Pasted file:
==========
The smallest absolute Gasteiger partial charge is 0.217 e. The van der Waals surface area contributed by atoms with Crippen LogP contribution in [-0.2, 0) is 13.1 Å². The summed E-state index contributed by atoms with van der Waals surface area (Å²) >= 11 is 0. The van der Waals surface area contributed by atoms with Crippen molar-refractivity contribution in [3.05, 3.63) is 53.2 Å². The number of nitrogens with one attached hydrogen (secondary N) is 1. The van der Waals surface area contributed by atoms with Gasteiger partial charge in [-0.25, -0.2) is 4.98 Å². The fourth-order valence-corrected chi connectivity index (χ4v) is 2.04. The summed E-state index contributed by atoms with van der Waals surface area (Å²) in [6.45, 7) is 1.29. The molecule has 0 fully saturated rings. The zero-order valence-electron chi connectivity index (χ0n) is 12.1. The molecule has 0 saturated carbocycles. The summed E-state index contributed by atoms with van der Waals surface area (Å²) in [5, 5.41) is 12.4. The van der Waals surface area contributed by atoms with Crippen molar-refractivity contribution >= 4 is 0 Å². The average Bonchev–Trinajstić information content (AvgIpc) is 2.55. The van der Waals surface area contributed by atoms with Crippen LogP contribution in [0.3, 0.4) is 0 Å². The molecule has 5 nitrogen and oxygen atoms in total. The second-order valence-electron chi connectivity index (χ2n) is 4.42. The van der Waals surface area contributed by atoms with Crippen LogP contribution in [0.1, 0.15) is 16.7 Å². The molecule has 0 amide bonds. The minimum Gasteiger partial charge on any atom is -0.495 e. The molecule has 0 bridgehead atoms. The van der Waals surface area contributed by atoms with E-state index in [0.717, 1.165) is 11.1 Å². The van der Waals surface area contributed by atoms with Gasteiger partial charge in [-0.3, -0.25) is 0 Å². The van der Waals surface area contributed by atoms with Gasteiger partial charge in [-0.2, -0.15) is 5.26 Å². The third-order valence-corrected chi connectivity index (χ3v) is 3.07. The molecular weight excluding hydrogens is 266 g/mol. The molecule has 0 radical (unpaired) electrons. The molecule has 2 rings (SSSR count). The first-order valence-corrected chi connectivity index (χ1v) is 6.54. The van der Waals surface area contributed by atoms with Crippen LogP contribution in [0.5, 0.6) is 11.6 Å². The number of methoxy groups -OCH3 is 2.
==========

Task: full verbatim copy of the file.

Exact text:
The smallest absolute Gasteiger partial charge is 0.217 e. The van der Waals surface area contributed by atoms with Crippen LogP contribution in [-0.2, 0) is 13.1 Å². The summed E-state index contributed by atoms with van der Waals surface area (Å²) >= 11 is 0. The van der Waals surface area contributed by atoms with Crippen molar-refractivity contribution in [3.05, 3.63) is 53.2 Å². The number of nitrogens with one attached hydrogen (secondary N) is 1. The van der Waals surface area contributed by atoms with Gasteiger partial charge in [-0.25, -0.2) is 4.98 Å². The fourth-order valence-corrected chi connectivity index (χ4v) is 2.04. The summed E-state index contributed by atoms with van der Waals surface area (Å²) in [6.45, 7) is 1.29. The molecule has 0 fully saturated rings. The zero-order valence-electron chi connectivity index (χ0n) is 12.1. The molecule has 0 saturated carbocycles. The summed E-state index contributed by atoms with van der Waals surface area (Å²) in [5, 5.41) is 12.4. The van der Waals surface area contributed by atoms with Crippen molar-refractivity contribution >= 4 is 0 Å². The average Bonchev–Trinajstić information content (AvgIpc) is 2.55. The van der Waals surface area contributed by atoms with Crippen LogP contribution in [0.3, 0.4) is 0 Å². The molecule has 5 nitrogen and oxygen atoms in total. The second-order valence-electron chi connectivity index (χ2n) is 4.42. The van der Waals surface area contributed by atoms with Crippen LogP contribution in [0.1, 0.15) is 16.7 Å². The molecule has 0 amide bonds. The minimum Gasteiger partial charge on any atom is -0.495 e. The molecule has 0 bridgehead atoms. The van der Waals surface area contributed by atoms with E-state index in [0.717, 1.165) is 11.1 Å². The van der Waals surface area contributed by atoms with Gasteiger partial charge in [-0.3, -0.25) is 0 Å². The van der Waals surface area contributed by atoms with Gasteiger partial charge in [-0.2, -0.15) is 5.26 Å². The third-order valence-corrected chi connectivity index (χ3v) is 3.07. The molecular weight excluding hydrogens is 266 g/mol. The molecule has 0 radical (unpaired) electrons. The molecule has 2 rings (SSSR count). The first-order valence-corrected chi connectivity index (χ1v) is 6.54. The van der Waals surface area contributed by atoms with Crippen LogP contribution in [0.5, 0.6) is 11.6 Å². The number of methoxy groups -OCH3 is 2.